The International Energy Agency (IEA) has said global oil demand will drop this quarter for the first time in over a decade, as the coronavirus continues to effect China’s economy. Oil markets face a significant surplus despite the latest production cuts by OPEC and its partners, it said.
Last week crude sank to a one-year low (below $50 a barrel), but the impact of the epidemic “will be felt throughout the year”, the IEA said.
It added: “Demand has been hit hard by the novel coronavirus and the widespread shutdown of China’s economy …the crisis is ongoing and at this stage it is hard to be precise about the impact.”
World fuel consumption had previously been expected to grow by 800,000 barrels a day during the three-month period, compared with a year earlier. Instead, consumption is expected to contract by 435,000 a day, the IEA said in its monthly oil market report.
It added the virus will curb annual growth in global consumption by about 30 per cent to 825,000 barrels a day – the lowest levels since 2011. Furthermore, it said the effects will be more significant than those of the 2003 SARS epidemic “because of China’s increased importance and integration within the world economy”.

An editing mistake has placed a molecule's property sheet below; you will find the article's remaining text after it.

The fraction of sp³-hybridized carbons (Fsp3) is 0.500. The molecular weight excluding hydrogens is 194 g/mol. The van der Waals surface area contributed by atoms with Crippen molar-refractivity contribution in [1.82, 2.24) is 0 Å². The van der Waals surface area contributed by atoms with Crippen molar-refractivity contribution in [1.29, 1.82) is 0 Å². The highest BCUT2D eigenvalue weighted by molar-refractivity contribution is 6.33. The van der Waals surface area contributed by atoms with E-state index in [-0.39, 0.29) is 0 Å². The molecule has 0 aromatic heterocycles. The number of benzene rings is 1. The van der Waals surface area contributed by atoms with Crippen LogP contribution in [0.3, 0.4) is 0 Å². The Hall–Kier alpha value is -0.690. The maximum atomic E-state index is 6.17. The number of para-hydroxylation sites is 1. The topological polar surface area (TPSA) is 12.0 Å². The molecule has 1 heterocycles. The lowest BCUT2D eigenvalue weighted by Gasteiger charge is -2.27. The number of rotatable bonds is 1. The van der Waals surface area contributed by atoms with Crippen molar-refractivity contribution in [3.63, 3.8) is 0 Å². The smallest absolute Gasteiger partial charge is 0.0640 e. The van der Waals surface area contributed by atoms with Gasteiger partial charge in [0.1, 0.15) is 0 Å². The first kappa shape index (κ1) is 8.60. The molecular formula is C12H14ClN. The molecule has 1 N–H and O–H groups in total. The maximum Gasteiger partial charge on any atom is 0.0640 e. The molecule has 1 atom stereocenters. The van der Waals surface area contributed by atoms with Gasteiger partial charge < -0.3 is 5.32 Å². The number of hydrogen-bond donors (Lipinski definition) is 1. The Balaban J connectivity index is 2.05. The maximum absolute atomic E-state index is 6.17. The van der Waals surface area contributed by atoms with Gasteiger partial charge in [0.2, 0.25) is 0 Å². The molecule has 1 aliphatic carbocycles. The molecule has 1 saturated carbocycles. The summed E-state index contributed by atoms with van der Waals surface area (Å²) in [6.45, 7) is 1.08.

The country accounted for about 75 per cent of last year’s oil-demand growth, according to the IEA, which advises most major economies.
Elsewhere, the US Energy Information Administration also cut its demand outlook last week due to the virus. The EIA lowered its first quarter global petroleum and liquids consumption forecast by 880,000 barrels a day.
US crude futures have fallen 17 per cent this year as traders assessed the impact of the epidemic. Consumers are unlikely to benefit from the drop in fuel prices because the disease will inflict damage on the wider economy, the IEA said.
The outbreak has prompted Saudi Arabia to push its allies in the Organization of Petroleum Exporting Countries and beyond to consider an emergency meeting and further production cuts. But Russia, the kingdom’s most important partner in managing supplies, has so far resisted the initiative.
Last month, OPEC was already pumping the least crude since the financial crisis of 2009, according to the IEA. It said the OPEC+ alliance had already faced an oversupply in the first half of 2020 because of the ongoing output surge from US shale-oil drillers and added that industry is likely to remain resilient against the price slump until later in the year.
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